The images contained in this digital Faces and Places collection document Town of Saratoga’s past through its villages, buildings, and events. They are drawn from the Town of Saratoga Historian’s Collection. The majority of these photos were taken by former Town Historian Thomas N. Wood or Deputy Historian Veronica Wood. The images on Faces and Places collection are part of the Town of Saratoga Historian’s Photographic Archives. They are the property of the Town of Saratoga, which retains all right thereto. No publication or reproduction, electronic or otherwise, is allowed without the expressed permission of the Town of Saratoga Historian’s Office. The collection is opened by appointment. You may contact us by e-mail at historiantosaratoga@gmail.com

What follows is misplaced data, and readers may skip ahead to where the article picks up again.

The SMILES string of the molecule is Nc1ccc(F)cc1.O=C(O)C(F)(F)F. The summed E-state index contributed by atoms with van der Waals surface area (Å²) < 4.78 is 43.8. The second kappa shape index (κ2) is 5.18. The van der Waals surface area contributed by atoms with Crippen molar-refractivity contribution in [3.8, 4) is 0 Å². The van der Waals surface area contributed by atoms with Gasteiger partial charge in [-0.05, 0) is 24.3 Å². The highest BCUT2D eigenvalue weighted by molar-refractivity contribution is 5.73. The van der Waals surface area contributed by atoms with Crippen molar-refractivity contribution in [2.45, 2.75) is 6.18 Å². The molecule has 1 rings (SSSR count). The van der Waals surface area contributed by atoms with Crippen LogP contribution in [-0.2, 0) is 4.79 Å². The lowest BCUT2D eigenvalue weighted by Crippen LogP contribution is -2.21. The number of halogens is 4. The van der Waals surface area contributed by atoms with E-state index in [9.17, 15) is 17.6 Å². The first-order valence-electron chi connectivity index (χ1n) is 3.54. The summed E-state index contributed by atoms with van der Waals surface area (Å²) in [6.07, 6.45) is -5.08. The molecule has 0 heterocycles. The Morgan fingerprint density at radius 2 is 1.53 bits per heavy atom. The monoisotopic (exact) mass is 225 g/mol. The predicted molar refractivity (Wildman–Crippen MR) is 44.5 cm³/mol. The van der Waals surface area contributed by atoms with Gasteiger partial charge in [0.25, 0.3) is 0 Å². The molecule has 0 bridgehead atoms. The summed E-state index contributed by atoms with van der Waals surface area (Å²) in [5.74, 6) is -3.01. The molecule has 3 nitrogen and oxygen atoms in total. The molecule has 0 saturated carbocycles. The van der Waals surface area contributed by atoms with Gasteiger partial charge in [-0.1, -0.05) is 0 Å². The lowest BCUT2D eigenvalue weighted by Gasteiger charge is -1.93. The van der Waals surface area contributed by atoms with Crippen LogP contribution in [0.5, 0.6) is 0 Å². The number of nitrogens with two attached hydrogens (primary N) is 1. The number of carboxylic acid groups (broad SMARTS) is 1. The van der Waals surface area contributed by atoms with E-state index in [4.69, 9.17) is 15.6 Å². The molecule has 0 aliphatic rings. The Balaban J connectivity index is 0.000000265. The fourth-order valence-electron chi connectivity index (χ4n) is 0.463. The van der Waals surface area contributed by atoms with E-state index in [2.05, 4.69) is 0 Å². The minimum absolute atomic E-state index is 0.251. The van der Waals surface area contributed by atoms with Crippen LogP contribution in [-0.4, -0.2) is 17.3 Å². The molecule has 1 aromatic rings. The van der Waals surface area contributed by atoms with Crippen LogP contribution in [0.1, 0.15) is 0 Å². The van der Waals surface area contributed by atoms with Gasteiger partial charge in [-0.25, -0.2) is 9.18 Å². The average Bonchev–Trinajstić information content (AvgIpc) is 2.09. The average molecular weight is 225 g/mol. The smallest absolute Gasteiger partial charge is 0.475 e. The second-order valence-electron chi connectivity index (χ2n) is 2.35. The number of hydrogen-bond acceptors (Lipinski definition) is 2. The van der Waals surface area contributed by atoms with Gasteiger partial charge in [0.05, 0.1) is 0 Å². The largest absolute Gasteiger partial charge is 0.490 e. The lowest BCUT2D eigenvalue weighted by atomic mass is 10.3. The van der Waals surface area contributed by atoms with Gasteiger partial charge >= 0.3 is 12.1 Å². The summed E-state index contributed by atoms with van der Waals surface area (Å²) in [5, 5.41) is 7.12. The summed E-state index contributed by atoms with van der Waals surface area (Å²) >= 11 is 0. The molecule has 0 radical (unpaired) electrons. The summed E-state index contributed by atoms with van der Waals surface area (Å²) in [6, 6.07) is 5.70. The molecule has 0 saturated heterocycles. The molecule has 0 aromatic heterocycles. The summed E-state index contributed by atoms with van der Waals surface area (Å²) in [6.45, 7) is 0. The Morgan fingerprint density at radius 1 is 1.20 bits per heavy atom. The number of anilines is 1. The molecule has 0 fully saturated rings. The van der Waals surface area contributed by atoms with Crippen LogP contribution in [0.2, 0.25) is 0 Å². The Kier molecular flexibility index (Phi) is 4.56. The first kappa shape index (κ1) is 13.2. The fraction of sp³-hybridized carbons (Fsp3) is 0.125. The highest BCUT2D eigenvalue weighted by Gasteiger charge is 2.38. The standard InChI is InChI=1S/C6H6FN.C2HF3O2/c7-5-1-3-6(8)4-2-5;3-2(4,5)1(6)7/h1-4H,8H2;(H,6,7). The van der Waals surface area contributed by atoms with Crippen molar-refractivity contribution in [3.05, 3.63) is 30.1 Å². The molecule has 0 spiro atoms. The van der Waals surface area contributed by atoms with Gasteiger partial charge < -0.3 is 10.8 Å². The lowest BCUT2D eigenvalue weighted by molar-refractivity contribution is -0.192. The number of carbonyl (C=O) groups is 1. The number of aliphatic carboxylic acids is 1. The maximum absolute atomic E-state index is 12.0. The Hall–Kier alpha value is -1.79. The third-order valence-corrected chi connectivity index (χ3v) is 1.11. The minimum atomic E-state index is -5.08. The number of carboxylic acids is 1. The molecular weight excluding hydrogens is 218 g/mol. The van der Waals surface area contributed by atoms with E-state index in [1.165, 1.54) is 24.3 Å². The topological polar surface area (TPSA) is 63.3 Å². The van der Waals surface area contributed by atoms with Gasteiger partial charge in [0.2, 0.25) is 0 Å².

The vast majority of the collections with Town of Saratoga Historian have been donated by many generous individuals and organizations throughout our community. We greatly appreciate such generosity and continue to rely heavily on this support in order to continue building collections for future generations. If you are interested in making a donation, contact us by e-mail at historiantosaratoga@gmail.com

On this day – August 15

On this day in 1836, Schuylerville purchased its first fire engine; in 1946, the USS Saratoga was struck from the Navy list after being used to test the effect of the atomic bomb on naval vessels; and in 1985, the Schuylerville Youth program left on a bus at 11:30 am for swimming trip at Hedges lake.
On this day is a chronological timetable of events that occurred on this day in history around the Town of Saratoga. Discover what happened today in local history by subscribing to our blog at https://ift.tt/2czXtwq
(Thank you to Deputy Historian Patricia Peck for compiling information for this timetable.)
August 15

Hudson River Speedway